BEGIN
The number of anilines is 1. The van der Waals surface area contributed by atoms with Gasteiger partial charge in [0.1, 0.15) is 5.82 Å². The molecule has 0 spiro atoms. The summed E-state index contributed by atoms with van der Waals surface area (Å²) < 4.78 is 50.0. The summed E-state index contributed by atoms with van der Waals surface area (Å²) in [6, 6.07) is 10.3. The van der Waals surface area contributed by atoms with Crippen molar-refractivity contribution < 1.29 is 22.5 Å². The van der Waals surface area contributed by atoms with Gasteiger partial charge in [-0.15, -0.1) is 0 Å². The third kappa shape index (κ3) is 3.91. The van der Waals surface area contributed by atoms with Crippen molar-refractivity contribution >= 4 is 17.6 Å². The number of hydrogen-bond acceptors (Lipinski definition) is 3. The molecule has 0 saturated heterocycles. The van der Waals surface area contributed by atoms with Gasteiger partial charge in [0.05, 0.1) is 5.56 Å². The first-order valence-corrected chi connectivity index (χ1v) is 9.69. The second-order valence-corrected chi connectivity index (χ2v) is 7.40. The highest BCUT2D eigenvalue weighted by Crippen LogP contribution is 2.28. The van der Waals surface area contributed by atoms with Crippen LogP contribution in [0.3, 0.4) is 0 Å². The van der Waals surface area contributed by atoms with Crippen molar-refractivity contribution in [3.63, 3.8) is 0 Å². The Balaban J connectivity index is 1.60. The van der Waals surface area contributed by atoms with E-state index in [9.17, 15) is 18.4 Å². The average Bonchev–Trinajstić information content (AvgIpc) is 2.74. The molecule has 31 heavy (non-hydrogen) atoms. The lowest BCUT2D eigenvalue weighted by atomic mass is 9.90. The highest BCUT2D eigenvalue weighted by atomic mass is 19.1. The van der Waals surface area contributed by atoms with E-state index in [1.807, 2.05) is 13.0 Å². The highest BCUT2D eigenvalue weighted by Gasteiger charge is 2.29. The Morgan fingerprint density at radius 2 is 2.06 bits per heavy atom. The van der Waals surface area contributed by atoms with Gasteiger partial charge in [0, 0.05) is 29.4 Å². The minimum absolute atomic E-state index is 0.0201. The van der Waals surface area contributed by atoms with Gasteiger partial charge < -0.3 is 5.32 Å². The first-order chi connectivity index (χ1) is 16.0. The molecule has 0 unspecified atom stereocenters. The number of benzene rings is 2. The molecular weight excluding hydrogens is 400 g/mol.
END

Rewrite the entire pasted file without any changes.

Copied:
The number of anilines is 1. The van der Waals surface area contributed by atoms with Gasteiger partial charge in [0.1, 0.15) is 5.82 Å². The molecule has 0 spiro atoms. The summed E-state index contributed by atoms with van der Waals surface area (Å²) < 4.78 is 50.0. The summed E-state index contributed by atoms with van der Waals surface area (Å²) in [6, 6.07) is 10.3. The van der Waals surface area contributed by atoms with Crippen molar-refractivity contribution < 1.29 is 22.5 Å². The van der Waals surface area contributed by atoms with Gasteiger partial charge in [-0.15, -0.1) is 0 Å². The third kappa shape index (κ3) is 3.91. The van der Waals surface area contributed by atoms with Crippen molar-refractivity contribution >= 4 is 17.6 Å². The number of hydrogen-bond acceptors (Lipinski definition) is 3. The molecule has 0 saturated heterocycles. The van der Waals surface area contributed by atoms with Gasteiger partial charge in [0.05, 0.1) is 5.56 Å². The first-order valence-corrected chi connectivity index (χ1v) is 9.69. The second-order valence-corrected chi connectivity index (χ2v) is 7.40. The highest BCUT2D eigenvalue weighted by Crippen LogP contribution is 2.28. The van der Waals surface area contributed by atoms with Crippen LogP contribution in [0.3, 0.4) is 0 Å². The van der Waals surface area contributed by atoms with Crippen molar-refractivity contribution in [3.63, 3.8) is 0 Å². The Balaban J connectivity index is 1.60. The van der Waals surface area contributed by atoms with E-state index in [9.17, 15) is 18.4 Å². The average Bonchev–Trinajstić information content (AvgIpc) is 2.74. The molecule has 31 heavy (non-hydrogen) atoms. The lowest BCUT2D eigenvalue weighted by atomic mass is 9.90. The highest BCUT2D eigenvalue weighted by atomic mass is 19.1. The van der Waals surface area contributed by atoms with E-state index in [1.807, 2.05) is 13.0 Å². The highest BCUT2D eigenvalue weighted by Gasteiger charge is 2.29. The Morgan fingerprint density at radius 2 is 2.06 bits per heavy atom. The van der Waals surface area contributed by atoms with Gasteiger partial charge in [0, 0.05) is 29.4 Å². The minimum absolute atomic E-state index is 0.0201. The van der Waals surface area contributed by atoms with Gasteiger partial charge < -0.3 is 5.32 Å². The first-order chi connectivity index (χ1) is 16.0. The molecule has 0 unspecified atom stereocenters. The number of benzene rings is 2. The molecular weight excluding hydrogens is 400 g/mol.